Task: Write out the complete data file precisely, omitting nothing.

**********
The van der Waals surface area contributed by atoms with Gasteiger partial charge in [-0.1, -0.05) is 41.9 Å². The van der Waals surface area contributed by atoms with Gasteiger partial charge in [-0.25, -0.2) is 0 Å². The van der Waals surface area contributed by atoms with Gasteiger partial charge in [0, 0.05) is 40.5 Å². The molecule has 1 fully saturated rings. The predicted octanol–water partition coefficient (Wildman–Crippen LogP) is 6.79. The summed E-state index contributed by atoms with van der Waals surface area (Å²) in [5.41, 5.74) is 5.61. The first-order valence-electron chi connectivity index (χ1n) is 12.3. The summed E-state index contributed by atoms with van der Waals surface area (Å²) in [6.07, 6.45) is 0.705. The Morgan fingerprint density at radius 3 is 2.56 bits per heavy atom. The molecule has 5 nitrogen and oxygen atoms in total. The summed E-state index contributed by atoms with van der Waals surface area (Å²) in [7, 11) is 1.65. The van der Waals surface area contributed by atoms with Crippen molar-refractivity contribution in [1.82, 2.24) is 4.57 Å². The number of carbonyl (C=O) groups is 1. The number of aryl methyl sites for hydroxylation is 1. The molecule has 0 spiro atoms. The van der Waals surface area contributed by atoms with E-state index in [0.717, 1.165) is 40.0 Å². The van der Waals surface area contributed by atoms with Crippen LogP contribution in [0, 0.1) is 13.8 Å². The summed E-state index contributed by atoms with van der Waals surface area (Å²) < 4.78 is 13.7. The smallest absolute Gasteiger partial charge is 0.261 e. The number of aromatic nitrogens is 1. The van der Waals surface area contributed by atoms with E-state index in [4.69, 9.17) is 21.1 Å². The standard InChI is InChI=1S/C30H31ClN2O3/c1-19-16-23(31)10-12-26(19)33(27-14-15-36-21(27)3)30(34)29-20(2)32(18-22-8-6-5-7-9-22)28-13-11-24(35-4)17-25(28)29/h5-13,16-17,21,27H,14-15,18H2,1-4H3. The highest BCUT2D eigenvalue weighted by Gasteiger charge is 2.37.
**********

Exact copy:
The van der Waals surface area contributed by atoms with Gasteiger partial charge in [-0.1, -0.05) is 41.9 Å². The van der Waals surface area contributed by atoms with Gasteiger partial charge in [-0.25, -0.2) is 0 Å². The van der Waals surface area contributed by atoms with Gasteiger partial charge in [0, 0.05) is 40.5 Å². The molecule has 1 fully saturated rings. The predicted octanol–water partition coefficient (Wildman–Crippen LogP) is 6.79. The summed E-state index contributed by atoms with van der Waals surface area (Å²) in [5.41, 5.74) is 5.61. The first-order valence-electron chi connectivity index (χ1n) is 12.3. The summed E-state index contributed by atoms with van der Waals surface area (Å²) in [6.07, 6.45) is 0.705. The Morgan fingerprint density at radius 3 is 2.56 bits per heavy atom. The molecule has 5 nitrogen and oxygen atoms in total. The summed E-state index contributed by atoms with van der Waals surface area (Å²) in [7, 11) is 1.65. The van der Waals surface area contributed by atoms with Crippen molar-refractivity contribution in [1.82, 2.24) is 4.57 Å². The number of carbonyl (C=O) groups is 1. The number of aryl methyl sites for hydroxylation is 1. The molecule has 0 spiro atoms. The van der Waals surface area contributed by atoms with E-state index in [0.717, 1.165) is 40.0 Å². The van der Waals surface area contributed by atoms with Crippen LogP contribution in [0, 0.1) is 13.8 Å². The summed E-state index contributed by atoms with van der Waals surface area (Å²) < 4.78 is 13.7. The smallest absolute Gasteiger partial charge is 0.261 e. The number of aromatic nitrogens is 1. The van der Waals surface area contributed by atoms with E-state index in [4.69, 9.17) is 21.1 Å². The standard InChI is InChI=1S/C30H31ClN2O3/c1-19-16-23(31)10-12-26(19)33(27-14-15-36-21(27)3)30(34)29-20(2)32(18-22-8-6-5-7-9-22)28-13-11-24(35-4)17-25(28)29/h5-13,16-17,21,27H,14-15,18H2,1-4H3. The highest BCUT2D eigenvalue weighted by Gasteiger charge is 2.37.